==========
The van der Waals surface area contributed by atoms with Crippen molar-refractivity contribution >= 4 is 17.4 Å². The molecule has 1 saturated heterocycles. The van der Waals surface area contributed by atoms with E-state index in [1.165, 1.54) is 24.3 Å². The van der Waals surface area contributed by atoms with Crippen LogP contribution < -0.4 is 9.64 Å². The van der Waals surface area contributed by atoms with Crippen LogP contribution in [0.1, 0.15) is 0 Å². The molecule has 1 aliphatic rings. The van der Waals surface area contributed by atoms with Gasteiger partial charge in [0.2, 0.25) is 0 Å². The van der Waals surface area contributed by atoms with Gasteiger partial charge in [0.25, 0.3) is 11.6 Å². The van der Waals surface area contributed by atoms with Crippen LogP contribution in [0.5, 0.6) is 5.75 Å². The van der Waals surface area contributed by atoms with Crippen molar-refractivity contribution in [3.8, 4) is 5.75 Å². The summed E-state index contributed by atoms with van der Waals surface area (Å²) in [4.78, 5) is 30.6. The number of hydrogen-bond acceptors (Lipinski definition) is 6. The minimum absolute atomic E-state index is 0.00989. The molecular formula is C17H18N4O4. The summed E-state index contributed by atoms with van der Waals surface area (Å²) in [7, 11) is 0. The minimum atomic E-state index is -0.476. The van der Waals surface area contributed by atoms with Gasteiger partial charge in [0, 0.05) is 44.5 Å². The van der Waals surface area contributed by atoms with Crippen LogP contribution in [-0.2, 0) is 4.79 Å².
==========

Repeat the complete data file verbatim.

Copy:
The van der Waals surface area contributed by atoms with Crippen molar-refractivity contribution >= 4 is 17.4 Å². The molecule has 1 saturated heterocycles. The van der Waals surface area contributed by atoms with E-state index in [1.165, 1.54) is 24.3 Å². The van der Waals surface area contributed by atoms with Crippen LogP contribution < -0.4 is 9.64 Å². The van der Waals surface area contributed by atoms with Crippen LogP contribution in [0.1, 0.15) is 0 Å². The molecule has 1 aliphatic rings. The van der Waals surface area contributed by atoms with Gasteiger partial charge in [0.2, 0.25) is 0 Å². The van der Waals surface area contributed by atoms with Gasteiger partial charge in [0.25, 0.3) is 11.6 Å². The van der Waals surface area contributed by atoms with Crippen LogP contribution in [0.5, 0.6) is 5.75 Å². The van der Waals surface area contributed by atoms with Crippen molar-refractivity contribution in [3.8, 4) is 5.75 Å². The summed E-state index contributed by atoms with van der Waals surface area (Å²) in [4.78, 5) is 30.6. The number of hydrogen-bond acceptors (Lipinski definition) is 6. The minimum absolute atomic E-state index is 0.00989. The molecular formula is C17H18N4O4. The summed E-state index contributed by atoms with van der Waals surface area (Å²) in [7, 11) is 0. The minimum atomic E-state index is -0.476. The van der Waals surface area contributed by atoms with Gasteiger partial charge in [0, 0.05) is 44.5 Å². The van der Waals surface area contributed by atoms with Crippen LogP contribution in [-0.2, 0) is 4.79 Å².